JIS News

General Manager of Jamaica Cane Products Sales Limited, Karl James, has said there are still good prospects for Jamaica’s sugar cane industry, despite the many challenges.
Mr. James, who was in London last week to meet with a number of entities relating to the sector, including the International Sugar Organisation, pointed out that sugar prices on the European market are now better than was projected, and this was good news for Jamaica.
He told JIS News that if Jamaica could produce 280,000 tonnes of sugar, this would meet the domestic requirement and fulfill international demands.
“The idea is to get where we are supplying the domestic market fully. We supply the United States market with 11,000 metric tonnes, and as much as is economically feasible, we supply the European Union, and you will find that before too long, if we can produce value added sugar, we will have access to over 130,000 tonnes to the European market. So there are good opportunities,” Mr. James said.
He also cited the possibility of producing renewable energy, using the bagasse for the energy needs of the industry, as well as providing ethanol.
Mr. James said that the new regime that provides access for the African, Caribbean and Pacific (ACP) countries and the Least Developed Countries (LDCs) to the European Union, would be reviewed in 2012.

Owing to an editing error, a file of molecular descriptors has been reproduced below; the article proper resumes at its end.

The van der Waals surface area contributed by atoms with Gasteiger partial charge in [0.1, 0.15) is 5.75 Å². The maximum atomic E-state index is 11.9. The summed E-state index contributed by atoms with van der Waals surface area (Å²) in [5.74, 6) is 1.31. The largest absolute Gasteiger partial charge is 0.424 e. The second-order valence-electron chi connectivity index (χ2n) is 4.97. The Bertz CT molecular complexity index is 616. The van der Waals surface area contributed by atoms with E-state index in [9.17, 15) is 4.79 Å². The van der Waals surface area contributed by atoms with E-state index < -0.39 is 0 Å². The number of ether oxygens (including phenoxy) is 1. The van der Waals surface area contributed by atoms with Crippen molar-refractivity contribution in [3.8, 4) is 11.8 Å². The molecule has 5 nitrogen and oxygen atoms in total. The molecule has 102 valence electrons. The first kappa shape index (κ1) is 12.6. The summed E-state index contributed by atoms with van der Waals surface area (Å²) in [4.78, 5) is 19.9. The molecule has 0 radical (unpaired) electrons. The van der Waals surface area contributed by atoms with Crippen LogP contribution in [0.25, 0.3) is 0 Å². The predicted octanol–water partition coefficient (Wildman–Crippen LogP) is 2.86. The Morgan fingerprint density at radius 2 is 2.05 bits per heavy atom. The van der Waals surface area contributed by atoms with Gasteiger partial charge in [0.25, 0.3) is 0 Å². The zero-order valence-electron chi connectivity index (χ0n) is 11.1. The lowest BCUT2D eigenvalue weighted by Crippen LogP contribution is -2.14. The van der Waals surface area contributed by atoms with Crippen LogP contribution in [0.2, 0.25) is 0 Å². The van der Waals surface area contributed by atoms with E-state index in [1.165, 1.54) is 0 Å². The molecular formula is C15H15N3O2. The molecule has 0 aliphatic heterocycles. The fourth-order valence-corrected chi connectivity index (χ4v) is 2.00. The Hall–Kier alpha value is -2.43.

“We want to make sure that we are on top of what is going on. So, the idea is to keep in touch with the new members of the European Union, so that they understand the importance of access,” he added.
According to Mr. James, the current deficit for sugar on the world market means that world market prices will continue to be high. In addition, the reports from the European Market are that the prices for sugar are higher than the authorities had expected.
“So, while the cut on the protocol price took us down to 334.2 Euros per tonne, the indications are that with the arrangements we are making with buyers, we could be earning as much as 393 Euros per tonne, which is a significant difference and this is good for Jamaica,” he said.
Mr. James said an upside of ending the EU sugar protocol, was that while previously the country could only export raw sugar for refining, the new arrangements meant that Jamaica now had access and could supply any kind of sugar to the European market.

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